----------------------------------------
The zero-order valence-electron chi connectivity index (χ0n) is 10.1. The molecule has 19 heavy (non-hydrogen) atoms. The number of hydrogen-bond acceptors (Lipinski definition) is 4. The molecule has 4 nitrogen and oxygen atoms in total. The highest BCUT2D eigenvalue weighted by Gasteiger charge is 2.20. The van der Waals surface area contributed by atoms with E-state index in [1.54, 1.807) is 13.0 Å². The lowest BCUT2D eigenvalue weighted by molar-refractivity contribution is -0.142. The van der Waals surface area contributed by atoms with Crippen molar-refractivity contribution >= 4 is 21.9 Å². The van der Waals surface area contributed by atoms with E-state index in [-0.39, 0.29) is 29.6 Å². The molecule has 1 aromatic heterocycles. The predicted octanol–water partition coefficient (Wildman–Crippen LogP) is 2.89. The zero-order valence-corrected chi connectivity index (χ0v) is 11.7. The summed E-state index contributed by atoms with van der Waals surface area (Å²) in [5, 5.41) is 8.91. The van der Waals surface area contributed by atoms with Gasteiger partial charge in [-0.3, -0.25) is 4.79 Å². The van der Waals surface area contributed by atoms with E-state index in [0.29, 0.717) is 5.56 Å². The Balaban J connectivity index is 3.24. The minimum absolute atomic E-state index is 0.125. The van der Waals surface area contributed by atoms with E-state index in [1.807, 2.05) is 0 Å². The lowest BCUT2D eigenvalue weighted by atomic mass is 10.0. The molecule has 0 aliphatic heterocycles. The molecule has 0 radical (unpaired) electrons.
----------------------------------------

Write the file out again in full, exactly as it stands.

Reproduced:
The zero-order valence-electron chi connectivity index (χ0n) is 10.1. The molecule has 19 heavy (non-hydrogen) atoms. The number of hydrogen-bond acceptors (Lipinski definition) is 4. The molecule has 4 nitrogen and oxygen atoms in total. The highest BCUT2D eigenvalue weighted by Gasteiger charge is 2.20. The van der Waals surface area contributed by atoms with E-state index in [1.54, 1.807) is 13.0 Å². The lowest BCUT2D eigenvalue weighted by molar-refractivity contribution is -0.142. The van der Waals surface area contributed by atoms with Crippen molar-refractivity contribution >= 4 is 21.9 Å². The van der Waals surface area contributed by atoms with E-state index in [-0.39, 0.29) is 29.6 Å². The molecule has 1 aromatic heterocycles. The predicted octanol–water partition coefficient (Wildman–Crippen LogP) is 2.89. The zero-order valence-corrected chi connectivity index (χ0v) is 11.7. The summed E-state index contributed by atoms with van der Waals surface area (Å²) in [5, 5.41) is 8.91. The van der Waals surface area contributed by atoms with Gasteiger partial charge in [-0.3, -0.25) is 4.79 Å². The van der Waals surface area contributed by atoms with E-state index in [0.29, 0.717) is 5.56 Å². The Balaban J connectivity index is 3.24. The minimum absolute atomic E-state index is 0.125. The van der Waals surface area contributed by atoms with E-state index in [1.807, 2.05) is 0 Å². The lowest BCUT2D eigenvalue weighted by atomic mass is 10.0. The molecule has 0 aliphatic heterocycles. The molecule has 0 radical (unpaired) electrons.